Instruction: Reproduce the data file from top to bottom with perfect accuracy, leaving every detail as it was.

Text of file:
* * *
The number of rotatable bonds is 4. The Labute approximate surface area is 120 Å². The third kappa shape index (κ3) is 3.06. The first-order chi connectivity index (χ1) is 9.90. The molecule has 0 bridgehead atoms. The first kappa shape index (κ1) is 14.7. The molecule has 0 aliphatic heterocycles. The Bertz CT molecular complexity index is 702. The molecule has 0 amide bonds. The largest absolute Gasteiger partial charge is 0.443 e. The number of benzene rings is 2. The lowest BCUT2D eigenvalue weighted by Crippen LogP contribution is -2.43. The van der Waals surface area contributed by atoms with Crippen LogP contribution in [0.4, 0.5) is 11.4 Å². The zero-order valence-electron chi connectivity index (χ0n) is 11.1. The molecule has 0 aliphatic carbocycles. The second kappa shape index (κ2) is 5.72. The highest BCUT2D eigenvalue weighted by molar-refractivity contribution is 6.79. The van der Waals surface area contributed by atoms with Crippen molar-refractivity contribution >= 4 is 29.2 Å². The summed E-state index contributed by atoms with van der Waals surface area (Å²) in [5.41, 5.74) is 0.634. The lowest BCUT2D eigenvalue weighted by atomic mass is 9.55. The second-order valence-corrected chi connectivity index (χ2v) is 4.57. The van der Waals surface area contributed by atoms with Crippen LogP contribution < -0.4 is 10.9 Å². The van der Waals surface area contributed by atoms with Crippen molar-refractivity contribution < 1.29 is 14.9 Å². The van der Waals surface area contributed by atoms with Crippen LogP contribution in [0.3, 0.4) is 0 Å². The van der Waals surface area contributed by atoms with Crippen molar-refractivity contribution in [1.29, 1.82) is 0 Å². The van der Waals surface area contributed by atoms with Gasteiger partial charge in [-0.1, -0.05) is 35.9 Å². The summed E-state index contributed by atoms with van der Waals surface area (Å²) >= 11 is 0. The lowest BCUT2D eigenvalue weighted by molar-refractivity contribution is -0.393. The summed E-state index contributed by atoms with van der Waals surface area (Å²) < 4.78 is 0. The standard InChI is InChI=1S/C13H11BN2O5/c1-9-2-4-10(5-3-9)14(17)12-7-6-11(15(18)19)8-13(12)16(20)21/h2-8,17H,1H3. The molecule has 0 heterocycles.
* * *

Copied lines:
The number of rotatable bonds is 4. The Labute approximate surface area is 120 Å². The third kappa shape index (κ3) is 3.06. The first-order chi connectivity index (χ1) is 9.90. The molecule has 0 bridgehead atoms. The first kappa shape index (κ1) is 14.7. The molecule has 0 aliphatic heterocycles. The Bertz CT molecular complexity index is 702. The molecule has 0 amide bonds. The largest absolute Gasteiger partial charge is 0.443 e. The number of benzene rings is 2. The lowest BCUT2D eigenvalue weighted by Crippen LogP contribution is -2.43. The van der Waals surface area contributed by atoms with Crippen LogP contribution in [0.4, 0.5) is 11.4 Å². The zero-order valence-electron chi connectivity index (χ0n) is 11.1. The molecule has 0 aliphatic carbocycles. The second kappa shape index (κ2) is 5.72. The highest BCUT2D eigenvalue weighted by molar-refractivity contribution is 6.79. The van der Waals surface area contributed by atoms with Crippen molar-refractivity contribution >= 4 is 29.2 Å². The summed E-state index contributed by atoms with van der Waals surface area (Å²) in [5.41, 5.74) is 0.634. The lowest BCUT2D eigenvalue weighted by atomic mass is 9.55. The second-order valence-corrected chi connectivity index (χ2v) is 4.57. The van der Waals surface area contributed by atoms with Crippen LogP contribution < -0.4 is 10.9 Å². The van der Waals surface area contributed by atoms with Crippen molar-refractivity contribution < 1.29 is 14.9 Å². The van der Waals surface area contributed by atoms with Crippen LogP contribution in [0.3, 0.4) is 0 Å². The van der Waals surface area contributed by atoms with Crippen molar-refractivity contribution in [1.29, 1.82) is 0 Å². The van der Waals surface area contributed by atoms with Gasteiger partial charge in [-0.1, -0.05) is 35.9 Å². The summed E-state index contributed by atoms with van der Waals surface area (Å²) >= 11 is 0. The lowest BCUT2D eigenvalue weighted by molar-refractivity contribution is -0.393. The summed E-state index contributed by atoms with van der Waals surface area (Å²) < 4.78 is 0. The standard InChI is InChI=1S/C13H11BN2O5/c1-9-2-4-10(5-3-9)14(17)12-7-6-11(15(18)19)8-13(12)16(20)21/h2-8,17H,1H3. The molecule has 0 heterocycles.